AOML
NOAA

Oceans and Ecosystems

Mandatory Ship Reporting System - MSR

Mandatory Ship Reporting System - MSR

A North Atlantic right whale conservation effort


Collisions with ships (or "strikes") are a major source of injury and death for the critically endangered North Atlantic right whale. In an effort to reduce the number of ship strikes, NOAA Fisheries and the U.S. Coast Guard (USCG) developed and implemented Mandatory Ship Reporting systems (MSR). The systems were endorsed by the International Maritime Organization (IMO), a specialized organization of the United Nations.

The MSR was formally adopted through IMO Resolution A.858(20) in December, 1998, and implemented by a USCG Federal Register notice (66 FR 58066). The systems commenced operation on 1 July 1999. All commercial vessels 300 gross tons and greater are required to report to a shore-based station when entering two designated report areas including waters: (1) of Cape Cod Bay, Massachusetts Bay, the Great South Channel, and the Stellwagen Bank National Marine Sanctuary; and (2) along the coast near the Florida/Georgia border. Reporting ships are required to provide their time and location of entry into the system, speed, and destination -- no other aspect of navigation is affected. In return, the ship receives an automated message that provides additional information on how mariners can reduce the likelihood of whale strikes, including recent right whale sighting locations.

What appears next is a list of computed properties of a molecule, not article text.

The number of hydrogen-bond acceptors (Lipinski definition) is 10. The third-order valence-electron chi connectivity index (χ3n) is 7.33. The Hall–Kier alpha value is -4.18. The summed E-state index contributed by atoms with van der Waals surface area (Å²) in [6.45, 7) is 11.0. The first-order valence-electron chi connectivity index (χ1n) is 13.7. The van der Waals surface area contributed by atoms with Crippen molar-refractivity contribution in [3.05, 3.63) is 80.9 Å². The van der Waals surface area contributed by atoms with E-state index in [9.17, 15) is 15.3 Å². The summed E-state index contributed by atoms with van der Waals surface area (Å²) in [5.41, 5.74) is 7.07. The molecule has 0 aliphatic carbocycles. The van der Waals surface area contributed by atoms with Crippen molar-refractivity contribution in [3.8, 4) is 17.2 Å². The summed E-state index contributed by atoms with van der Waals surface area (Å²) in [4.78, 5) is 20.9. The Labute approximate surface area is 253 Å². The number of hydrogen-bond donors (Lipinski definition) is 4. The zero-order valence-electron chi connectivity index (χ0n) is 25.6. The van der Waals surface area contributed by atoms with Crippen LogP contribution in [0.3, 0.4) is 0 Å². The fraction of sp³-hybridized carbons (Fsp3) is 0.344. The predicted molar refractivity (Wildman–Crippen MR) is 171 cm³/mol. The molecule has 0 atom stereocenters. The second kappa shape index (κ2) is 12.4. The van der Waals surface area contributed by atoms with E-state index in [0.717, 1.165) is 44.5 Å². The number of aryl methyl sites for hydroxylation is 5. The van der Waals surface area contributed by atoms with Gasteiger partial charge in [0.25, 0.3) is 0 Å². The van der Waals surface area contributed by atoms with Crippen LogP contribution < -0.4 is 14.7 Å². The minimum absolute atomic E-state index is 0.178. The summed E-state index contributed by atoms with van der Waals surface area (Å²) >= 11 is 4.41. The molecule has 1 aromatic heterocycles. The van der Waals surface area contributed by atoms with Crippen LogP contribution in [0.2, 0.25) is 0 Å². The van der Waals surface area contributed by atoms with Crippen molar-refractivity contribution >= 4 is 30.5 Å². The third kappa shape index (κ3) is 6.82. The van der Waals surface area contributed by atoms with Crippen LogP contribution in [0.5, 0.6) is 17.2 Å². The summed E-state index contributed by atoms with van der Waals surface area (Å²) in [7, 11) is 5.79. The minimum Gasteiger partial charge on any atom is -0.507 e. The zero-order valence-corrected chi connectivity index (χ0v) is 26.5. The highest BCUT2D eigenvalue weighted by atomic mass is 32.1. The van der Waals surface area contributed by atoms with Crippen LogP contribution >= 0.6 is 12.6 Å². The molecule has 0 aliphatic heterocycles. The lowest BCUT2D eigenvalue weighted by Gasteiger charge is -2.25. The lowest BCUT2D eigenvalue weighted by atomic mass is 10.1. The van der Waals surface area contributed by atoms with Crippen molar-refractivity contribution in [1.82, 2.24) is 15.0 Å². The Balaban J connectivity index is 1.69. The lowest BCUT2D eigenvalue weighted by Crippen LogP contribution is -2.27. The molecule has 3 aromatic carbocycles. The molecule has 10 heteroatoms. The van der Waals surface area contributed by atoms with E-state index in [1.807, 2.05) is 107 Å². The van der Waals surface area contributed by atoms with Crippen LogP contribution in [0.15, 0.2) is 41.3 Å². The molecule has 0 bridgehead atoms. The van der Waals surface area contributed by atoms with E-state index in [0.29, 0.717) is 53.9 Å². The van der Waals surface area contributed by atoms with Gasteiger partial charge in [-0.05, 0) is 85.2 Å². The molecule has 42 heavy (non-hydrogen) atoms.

Summarized information gathered via the MSR includes ship traffic volumes, routes, and ports of call and assists in tailoring any necessary future ship strike reduction measures.

The MSR is jointly operated and funded by the USCG and NOAA Fisheries, with assistance from NOAA's Atlantic Oceanographic and Meteorological Laboratory that provides technical support by hosting the software engine, storing and parsing data, and generating statistics on compliance with the MSR.

Please visit the MSR NMFS website for more information.

On the (left) North Atlantic Right Whale with calf, (center) Whales North area, and (right) Whales South area